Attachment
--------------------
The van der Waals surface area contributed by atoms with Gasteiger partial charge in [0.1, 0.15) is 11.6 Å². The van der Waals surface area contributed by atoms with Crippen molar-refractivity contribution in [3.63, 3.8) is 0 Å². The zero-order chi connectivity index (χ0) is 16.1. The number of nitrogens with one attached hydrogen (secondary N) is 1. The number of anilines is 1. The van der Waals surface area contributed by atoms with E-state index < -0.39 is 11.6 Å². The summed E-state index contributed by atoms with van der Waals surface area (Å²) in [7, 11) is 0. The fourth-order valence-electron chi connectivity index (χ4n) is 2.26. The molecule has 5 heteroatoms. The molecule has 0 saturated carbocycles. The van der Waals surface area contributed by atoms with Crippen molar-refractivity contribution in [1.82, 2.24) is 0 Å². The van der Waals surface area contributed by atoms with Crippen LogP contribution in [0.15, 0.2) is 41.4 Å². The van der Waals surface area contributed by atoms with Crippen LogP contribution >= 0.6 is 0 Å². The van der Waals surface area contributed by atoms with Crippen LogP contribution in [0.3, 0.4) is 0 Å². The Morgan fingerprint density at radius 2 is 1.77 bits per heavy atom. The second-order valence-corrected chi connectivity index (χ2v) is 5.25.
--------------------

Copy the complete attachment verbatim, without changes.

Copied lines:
The van der Waals surface area contributed by atoms with Gasteiger partial charge in [0.1, 0.15) is 11.6 Å². The van der Waals surface area contributed by atoms with Crippen molar-refractivity contribution in [3.63, 3.8) is 0 Å². The zero-order chi connectivity index (χ0) is 16.1. The number of nitrogens with one attached hydrogen (secondary N) is 1. The number of anilines is 1. The van der Waals surface area contributed by atoms with E-state index < -0.39 is 11.6 Å². The summed E-state index contributed by atoms with van der Waals surface area (Å²) in [7, 11) is 0. The fourth-order valence-electron chi connectivity index (χ4n) is 2.26. The molecule has 5 heteroatoms. The molecule has 0 saturated carbocycles. The van der Waals surface area contributed by atoms with Crippen molar-refractivity contribution in [1.82, 2.24) is 0 Å². The van der Waals surface area contributed by atoms with Crippen LogP contribution in [0.15, 0.2) is 41.4 Å². The van der Waals surface area contributed by atoms with Crippen LogP contribution >= 0.6 is 0 Å². The van der Waals surface area contributed by atoms with Crippen LogP contribution in [0.3, 0.4) is 0 Å². The Morgan fingerprint density at radius 2 is 1.77 bits per heavy atom. The second-order valence-corrected chi connectivity index (χ2v) is 5.25.